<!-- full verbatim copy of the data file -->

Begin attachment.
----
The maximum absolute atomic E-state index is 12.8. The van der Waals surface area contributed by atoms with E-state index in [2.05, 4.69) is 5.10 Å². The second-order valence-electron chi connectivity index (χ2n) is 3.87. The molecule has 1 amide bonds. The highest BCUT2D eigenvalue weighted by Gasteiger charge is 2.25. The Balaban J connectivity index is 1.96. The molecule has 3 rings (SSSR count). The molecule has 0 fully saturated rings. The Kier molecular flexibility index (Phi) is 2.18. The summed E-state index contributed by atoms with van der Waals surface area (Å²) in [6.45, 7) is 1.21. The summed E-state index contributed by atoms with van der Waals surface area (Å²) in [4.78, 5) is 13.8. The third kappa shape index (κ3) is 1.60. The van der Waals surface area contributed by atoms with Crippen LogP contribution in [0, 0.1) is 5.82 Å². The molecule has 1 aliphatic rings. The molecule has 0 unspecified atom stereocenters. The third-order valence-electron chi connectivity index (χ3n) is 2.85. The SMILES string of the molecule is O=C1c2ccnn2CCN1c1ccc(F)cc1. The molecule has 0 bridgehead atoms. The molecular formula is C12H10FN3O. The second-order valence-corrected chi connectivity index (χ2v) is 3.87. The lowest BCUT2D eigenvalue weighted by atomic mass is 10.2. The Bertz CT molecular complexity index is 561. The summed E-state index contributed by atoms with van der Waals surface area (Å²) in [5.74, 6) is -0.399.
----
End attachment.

The maximum absolute atomic E-state index is 12.8. The van der Waals surface area contributed by atoms with E-state index in [2.05, 4.69) is 5.10 Å². The second-order valence-electron chi connectivity index (χ2n) is 3.87. The molecule has 1 amide bonds. The highest BCUT2D eigenvalue weighted by Gasteiger charge is 2.25. The Balaban J connectivity index is 1.96. The molecule has 3 rings (SSSR count). The molecule has 0 fully saturated rings. The Kier molecular flexibility index (Phi) is 2.18. The summed E-state index contributed by atoms with van der Waals surface area (Å²) in [6.45, 7) is 1.21. The summed E-state index contributed by atoms with van der Waals surface area (Å²) in [4.78, 5) is 13.8. The third kappa shape index (κ3) is 1.60. The van der Waals surface area contributed by atoms with Crippen LogP contribution in [0, 0.1) is 5.82 Å². The molecule has 1 aliphatic rings. The molecule has 0 unspecified atom stereocenters. The third-order valence-electron chi connectivity index (χ3n) is 2.85. The SMILES string of the molecule is O=C1c2ccnn2CCN1c1ccc(F)cc1. The molecule has 0 bridgehead atoms. The molecular formula is C12H10FN3O. The second-order valence-corrected chi connectivity index (χ2v) is 3.87. The lowest BCUT2D eigenvalue weighted by atomic mass is 10.2. The Bertz CT molecular complexity index is 561. The summed E-state index contributed by atoms with van der Waals surface area (Å²) in [5.74, 6) is -0.399.